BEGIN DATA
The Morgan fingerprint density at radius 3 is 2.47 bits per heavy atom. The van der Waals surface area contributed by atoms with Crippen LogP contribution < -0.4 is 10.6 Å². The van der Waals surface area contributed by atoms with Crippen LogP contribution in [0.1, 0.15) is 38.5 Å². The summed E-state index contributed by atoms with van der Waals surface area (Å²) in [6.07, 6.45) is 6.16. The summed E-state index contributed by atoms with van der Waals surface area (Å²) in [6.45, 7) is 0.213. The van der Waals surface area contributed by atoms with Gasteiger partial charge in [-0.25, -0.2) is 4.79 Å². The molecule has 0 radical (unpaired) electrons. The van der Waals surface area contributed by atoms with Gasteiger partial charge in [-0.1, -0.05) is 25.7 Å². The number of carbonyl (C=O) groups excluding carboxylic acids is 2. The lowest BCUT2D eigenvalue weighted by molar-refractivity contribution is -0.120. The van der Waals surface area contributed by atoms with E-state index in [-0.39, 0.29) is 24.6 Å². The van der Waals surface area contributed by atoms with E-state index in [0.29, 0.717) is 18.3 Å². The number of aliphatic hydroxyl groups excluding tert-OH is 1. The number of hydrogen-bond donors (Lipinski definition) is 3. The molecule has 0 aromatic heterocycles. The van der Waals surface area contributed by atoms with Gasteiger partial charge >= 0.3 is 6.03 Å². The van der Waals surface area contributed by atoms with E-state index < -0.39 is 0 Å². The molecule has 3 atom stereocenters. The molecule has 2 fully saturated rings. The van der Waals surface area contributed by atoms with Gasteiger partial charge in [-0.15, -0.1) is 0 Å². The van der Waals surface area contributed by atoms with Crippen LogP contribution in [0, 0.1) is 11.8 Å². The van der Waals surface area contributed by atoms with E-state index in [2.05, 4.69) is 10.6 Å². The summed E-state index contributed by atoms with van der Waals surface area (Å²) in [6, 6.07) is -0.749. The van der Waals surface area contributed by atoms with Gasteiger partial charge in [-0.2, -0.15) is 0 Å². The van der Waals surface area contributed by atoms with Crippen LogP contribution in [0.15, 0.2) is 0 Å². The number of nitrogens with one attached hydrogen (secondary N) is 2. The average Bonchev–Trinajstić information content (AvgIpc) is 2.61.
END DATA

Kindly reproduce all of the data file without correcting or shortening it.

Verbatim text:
The Morgan fingerprint density at radius 3 is 2.47 bits per heavy atom. The van der Waals surface area contributed by atoms with Crippen LogP contribution < -0.4 is 10.6 Å². The van der Waals surface area contributed by atoms with Crippen LogP contribution in [0.1, 0.15) is 38.5 Å². The summed E-state index contributed by atoms with van der Waals surface area (Å²) in [6.07, 6.45) is 6.16. The summed E-state index contributed by atoms with van der Waals surface area (Å²) in [6.45, 7) is 0.213. The van der Waals surface area contributed by atoms with Gasteiger partial charge in [-0.25, -0.2) is 4.79 Å². The molecule has 0 radical (unpaired) electrons. The van der Waals surface area contributed by atoms with Gasteiger partial charge in [-0.1, -0.05) is 25.7 Å². The number of carbonyl (C=O) groups excluding carboxylic acids is 2. The lowest BCUT2D eigenvalue weighted by molar-refractivity contribution is -0.120. The van der Waals surface area contributed by atoms with E-state index in [-0.39, 0.29) is 24.6 Å². The van der Waals surface area contributed by atoms with E-state index in [0.29, 0.717) is 18.3 Å². The number of aliphatic hydroxyl groups excluding tert-OH is 1. The number of hydrogen-bond donors (Lipinski definition) is 3. The molecule has 0 aromatic heterocycles. The van der Waals surface area contributed by atoms with Gasteiger partial charge >= 0.3 is 6.03 Å². The van der Waals surface area contributed by atoms with E-state index < -0.39 is 0 Å². The molecule has 3 atom stereocenters. The molecule has 2 fully saturated rings. The van der Waals surface area contributed by atoms with Gasteiger partial charge in [-0.15, -0.1) is 0 Å². The van der Waals surface area contributed by atoms with Crippen LogP contribution in [0, 0.1) is 11.8 Å². The van der Waals surface area contributed by atoms with E-state index in [2.05, 4.69) is 10.6 Å². The summed E-state index contributed by atoms with van der Waals surface area (Å²) in [6, 6.07) is -0.749. The van der Waals surface area contributed by atoms with Gasteiger partial charge in [-0.2, -0.15) is 0 Å². The van der Waals surface area contributed by atoms with Crippen LogP contribution in [0.15, 0.2) is 0 Å². The number of nitrogens with one attached hydrogen (secondary N) is 2. The average Bonchev–Trinajstić information content (AvgIpc) is 2.61.